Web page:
In addition to being affected when we’re partnerless, sex is, of course, exquisitely sensitive to other events in our lives. The major life events that impact sexual frequency and satisfaction are health, stress, and financial worries (a different kind of stress, no?).

Good health is a top predictor of sexual frequency and satisfaction in many surveys. In this one, of those who rated themselves in “excellent” health, 42 percent have sex at least once a week and 54 percent are satisfied. Of those in fair health, 19 percent have sex once a week, and 23 percent are satisfied.

And while good health is partly the result of good genes and good luck, it’s also strongly related to good habits. The most active respondents—those who report exercising at least 3 to 5 times weekly—also rate themselves in excellent to good health.

Stress “is a major factor in sexual satisfaction,” especially among the youngest respondents. After age 60, respondents tend to experience lower stress levels. So, while younger people tend to be more sexually active, the study’s authors hypothesize that they might be even more so if they were less stressed.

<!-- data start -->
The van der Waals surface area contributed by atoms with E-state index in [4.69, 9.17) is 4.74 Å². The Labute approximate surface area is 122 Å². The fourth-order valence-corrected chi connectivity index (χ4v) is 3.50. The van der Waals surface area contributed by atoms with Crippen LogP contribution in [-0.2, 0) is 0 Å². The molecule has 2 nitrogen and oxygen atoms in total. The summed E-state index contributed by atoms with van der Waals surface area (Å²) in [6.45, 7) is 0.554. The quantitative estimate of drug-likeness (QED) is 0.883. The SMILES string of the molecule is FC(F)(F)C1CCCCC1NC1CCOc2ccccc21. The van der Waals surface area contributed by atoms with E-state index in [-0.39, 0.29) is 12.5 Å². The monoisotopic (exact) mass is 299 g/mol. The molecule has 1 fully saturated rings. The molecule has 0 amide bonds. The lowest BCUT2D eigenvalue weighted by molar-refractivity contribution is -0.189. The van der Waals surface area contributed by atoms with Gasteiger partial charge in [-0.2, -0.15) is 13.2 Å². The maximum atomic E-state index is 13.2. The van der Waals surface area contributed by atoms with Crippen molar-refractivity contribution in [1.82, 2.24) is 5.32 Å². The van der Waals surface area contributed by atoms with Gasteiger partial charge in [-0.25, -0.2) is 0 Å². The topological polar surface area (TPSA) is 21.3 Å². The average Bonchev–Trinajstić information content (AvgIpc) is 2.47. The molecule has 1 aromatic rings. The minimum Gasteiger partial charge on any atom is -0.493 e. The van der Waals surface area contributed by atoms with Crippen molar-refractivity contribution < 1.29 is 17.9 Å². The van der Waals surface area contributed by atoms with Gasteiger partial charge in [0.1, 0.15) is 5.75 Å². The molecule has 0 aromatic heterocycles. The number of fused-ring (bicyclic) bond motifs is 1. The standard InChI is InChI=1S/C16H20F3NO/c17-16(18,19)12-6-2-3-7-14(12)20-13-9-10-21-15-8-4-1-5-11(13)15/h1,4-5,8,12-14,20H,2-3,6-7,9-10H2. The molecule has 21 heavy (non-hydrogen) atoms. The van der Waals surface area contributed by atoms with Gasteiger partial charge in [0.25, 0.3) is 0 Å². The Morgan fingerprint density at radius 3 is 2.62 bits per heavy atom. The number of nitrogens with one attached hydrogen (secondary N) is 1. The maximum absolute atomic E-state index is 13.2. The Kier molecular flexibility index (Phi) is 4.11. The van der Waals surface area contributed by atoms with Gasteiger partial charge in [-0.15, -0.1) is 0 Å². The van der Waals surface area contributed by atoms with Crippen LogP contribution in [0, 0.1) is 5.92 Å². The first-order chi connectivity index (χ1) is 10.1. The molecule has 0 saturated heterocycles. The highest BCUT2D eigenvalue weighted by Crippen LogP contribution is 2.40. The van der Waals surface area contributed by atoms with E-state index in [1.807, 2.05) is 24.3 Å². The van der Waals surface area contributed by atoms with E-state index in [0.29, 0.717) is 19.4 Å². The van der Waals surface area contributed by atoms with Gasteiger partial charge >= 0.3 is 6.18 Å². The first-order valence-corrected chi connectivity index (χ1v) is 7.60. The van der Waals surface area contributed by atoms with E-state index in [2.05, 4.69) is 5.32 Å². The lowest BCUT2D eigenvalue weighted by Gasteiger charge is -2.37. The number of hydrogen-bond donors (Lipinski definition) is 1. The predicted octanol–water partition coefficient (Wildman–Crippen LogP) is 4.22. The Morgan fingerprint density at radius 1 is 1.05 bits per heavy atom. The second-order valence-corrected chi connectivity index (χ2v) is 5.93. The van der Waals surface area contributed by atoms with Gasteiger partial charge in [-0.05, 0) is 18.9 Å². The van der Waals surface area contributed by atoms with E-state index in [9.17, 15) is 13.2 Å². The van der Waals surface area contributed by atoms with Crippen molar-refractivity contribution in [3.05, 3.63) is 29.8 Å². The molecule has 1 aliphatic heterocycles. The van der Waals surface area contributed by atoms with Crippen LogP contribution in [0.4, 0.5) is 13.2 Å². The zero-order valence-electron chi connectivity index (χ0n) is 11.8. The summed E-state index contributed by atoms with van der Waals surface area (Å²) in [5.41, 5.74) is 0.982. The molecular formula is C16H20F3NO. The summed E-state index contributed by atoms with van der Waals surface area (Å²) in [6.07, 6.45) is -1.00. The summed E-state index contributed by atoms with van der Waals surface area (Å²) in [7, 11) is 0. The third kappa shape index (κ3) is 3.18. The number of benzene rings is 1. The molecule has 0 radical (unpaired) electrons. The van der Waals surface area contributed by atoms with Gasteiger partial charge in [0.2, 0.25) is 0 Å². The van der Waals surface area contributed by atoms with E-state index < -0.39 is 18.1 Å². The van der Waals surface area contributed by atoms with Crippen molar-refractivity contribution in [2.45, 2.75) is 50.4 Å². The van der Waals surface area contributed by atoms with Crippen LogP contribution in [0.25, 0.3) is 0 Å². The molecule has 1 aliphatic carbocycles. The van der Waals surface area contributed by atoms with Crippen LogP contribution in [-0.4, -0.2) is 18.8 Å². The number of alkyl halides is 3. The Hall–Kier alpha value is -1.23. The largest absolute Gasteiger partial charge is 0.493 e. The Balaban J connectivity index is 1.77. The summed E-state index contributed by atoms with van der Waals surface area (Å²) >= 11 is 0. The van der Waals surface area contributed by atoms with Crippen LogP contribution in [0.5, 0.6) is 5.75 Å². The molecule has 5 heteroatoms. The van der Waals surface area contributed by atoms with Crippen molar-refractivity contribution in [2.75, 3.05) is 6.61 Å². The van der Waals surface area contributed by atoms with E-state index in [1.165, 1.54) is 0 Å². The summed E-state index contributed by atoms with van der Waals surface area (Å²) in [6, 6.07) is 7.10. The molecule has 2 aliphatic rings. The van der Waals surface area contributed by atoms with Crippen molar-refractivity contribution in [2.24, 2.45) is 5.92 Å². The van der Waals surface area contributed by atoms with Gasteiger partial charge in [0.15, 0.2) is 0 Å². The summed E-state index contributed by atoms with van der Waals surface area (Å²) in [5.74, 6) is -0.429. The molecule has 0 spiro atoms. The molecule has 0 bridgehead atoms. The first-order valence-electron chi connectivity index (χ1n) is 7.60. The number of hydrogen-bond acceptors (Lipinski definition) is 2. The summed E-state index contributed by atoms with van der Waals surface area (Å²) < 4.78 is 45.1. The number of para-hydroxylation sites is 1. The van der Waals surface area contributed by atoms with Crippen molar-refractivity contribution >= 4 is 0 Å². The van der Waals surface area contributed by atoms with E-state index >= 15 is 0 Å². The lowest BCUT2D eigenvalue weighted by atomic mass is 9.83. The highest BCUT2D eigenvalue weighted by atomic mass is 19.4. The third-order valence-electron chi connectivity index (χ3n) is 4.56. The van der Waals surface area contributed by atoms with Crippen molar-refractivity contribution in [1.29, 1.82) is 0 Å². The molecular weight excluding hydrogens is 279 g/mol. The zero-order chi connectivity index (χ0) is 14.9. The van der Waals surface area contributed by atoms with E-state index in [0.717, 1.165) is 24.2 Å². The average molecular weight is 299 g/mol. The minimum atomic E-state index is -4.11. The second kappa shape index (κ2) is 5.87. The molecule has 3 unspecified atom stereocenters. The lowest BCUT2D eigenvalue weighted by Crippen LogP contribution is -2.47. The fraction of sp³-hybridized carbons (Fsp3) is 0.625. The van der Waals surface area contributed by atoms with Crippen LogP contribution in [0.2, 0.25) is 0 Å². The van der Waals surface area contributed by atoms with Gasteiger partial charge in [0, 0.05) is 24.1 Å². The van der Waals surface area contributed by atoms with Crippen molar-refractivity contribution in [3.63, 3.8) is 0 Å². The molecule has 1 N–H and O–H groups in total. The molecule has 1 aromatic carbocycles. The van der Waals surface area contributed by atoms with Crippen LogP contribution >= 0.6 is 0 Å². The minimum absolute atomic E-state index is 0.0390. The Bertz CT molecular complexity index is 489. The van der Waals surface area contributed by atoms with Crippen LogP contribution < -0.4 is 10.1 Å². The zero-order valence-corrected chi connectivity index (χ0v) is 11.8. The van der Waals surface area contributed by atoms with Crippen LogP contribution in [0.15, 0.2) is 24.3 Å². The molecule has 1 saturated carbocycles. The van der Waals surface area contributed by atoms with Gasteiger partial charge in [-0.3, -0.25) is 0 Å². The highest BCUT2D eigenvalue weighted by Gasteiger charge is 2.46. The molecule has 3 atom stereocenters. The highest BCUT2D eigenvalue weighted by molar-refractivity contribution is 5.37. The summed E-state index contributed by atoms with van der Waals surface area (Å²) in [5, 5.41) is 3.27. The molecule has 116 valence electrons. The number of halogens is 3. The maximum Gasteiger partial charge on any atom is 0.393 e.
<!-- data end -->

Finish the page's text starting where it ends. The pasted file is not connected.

The economic crisis and its attendant financial uncertainties may account for lower levels of sexual frequency and satisfaction, which were a full ten points lower than the 2004 survey.

From the mass of data they collected, the study’s authors compiled a short list of qualities that are good predictors of a happy sex life. They are:

  • a partner
  • frequent sex
  • good health
  • low stress levels
  • lack of financial worries

Whether you’re a tortoise or a hare on the sex scale, remember that studies like these are only for information; they aren’t meant to pigeonhole or categorize. Your sex life and habits are unique to you and your partner. If sex is pleasurable and satisfying for both of you, who cares how often you “do it”? And if you find yourself dissatisfied and frustrated, well, this is one area in which improvement is always possible.

If you want to read the full report, you can find it here.